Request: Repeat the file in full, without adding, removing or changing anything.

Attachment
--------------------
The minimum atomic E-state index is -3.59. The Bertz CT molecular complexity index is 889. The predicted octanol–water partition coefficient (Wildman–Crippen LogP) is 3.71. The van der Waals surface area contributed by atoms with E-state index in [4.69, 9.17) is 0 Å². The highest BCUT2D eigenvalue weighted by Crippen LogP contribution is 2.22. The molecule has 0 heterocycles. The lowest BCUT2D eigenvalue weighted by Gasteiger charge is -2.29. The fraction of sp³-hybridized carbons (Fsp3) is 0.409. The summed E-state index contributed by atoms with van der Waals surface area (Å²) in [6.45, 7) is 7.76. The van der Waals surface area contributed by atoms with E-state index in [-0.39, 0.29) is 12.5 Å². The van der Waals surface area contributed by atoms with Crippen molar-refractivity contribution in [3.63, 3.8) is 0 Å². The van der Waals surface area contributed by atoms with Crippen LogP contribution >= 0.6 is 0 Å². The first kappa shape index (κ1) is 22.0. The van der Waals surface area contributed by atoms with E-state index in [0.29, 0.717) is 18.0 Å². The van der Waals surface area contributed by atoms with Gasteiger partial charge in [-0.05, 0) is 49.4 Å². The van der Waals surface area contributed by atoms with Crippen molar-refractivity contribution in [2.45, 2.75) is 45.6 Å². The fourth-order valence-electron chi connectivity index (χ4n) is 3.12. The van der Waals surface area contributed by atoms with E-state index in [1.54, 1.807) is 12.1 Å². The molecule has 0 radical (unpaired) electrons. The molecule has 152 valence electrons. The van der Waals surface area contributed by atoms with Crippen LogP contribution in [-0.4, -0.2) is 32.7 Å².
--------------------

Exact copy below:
The minimum atomic E-state index is -3.59. The Bertz CT molecular complexity index is 889. The predicted octanol–water partition coefficient (Wildman–Crippen LogP) is 3.71. The van der Waals surface area contributed by atoms with E-state index in [4.69, 9.17) is 0 Å². The highest BCUT2D eigenvalue weighted by Crippen LogP contribution is 2.22. The molecule has 0 heterocycles. The lowest BCUT2D eigenvalue weighted by Gasteiger charge is -2.29. The fraction of sp³-hybridized carbons (Fsp3) is 0.409. The summed E-state index contributed by atoms with van der Waals surface area (Å²) in [6.45, 7) is 7.76. The van der Waals surface area contributed by atoms with E-state index in [-0.39, 0.29) is 12.5 Å². The van der Waals surface area contributed by atoms with Crippen molar-refractivity contribution in [3.63, 3.8) is 0 Å². The van der Waals surface area contributed by atoms with Crippen LogP contribution >= 0.6 is 0 Å². The first kappa shape index (κ1) is 22.0. The van der Waals surface area contributed by atoms with E-state index in [0.29, 0.717) is 18.0 Å². The van der Waals surface area contributed by atoms with Gasteiger partial charge in [-0.05, 0) is 49.4 Å². The van der Waals surface area contributed by atoms with Crippen molar-refractivity contribution in [2.45, 2.75) is 45.6 Å². The fourth-order valence-electron chi connectivity index (χ4n) is 3.12. The van der Waals surface area contributed by atoms with E-state index in [1.54, 1.807) is 12.1 Å². The molecule has 0 radical (unpaired) electrons. The molecule has 152 valence electrons. The van der Waals surface area contributed by atoms with Crippen LogP contribution in [-0.4, -0.2) is 32.7 Å².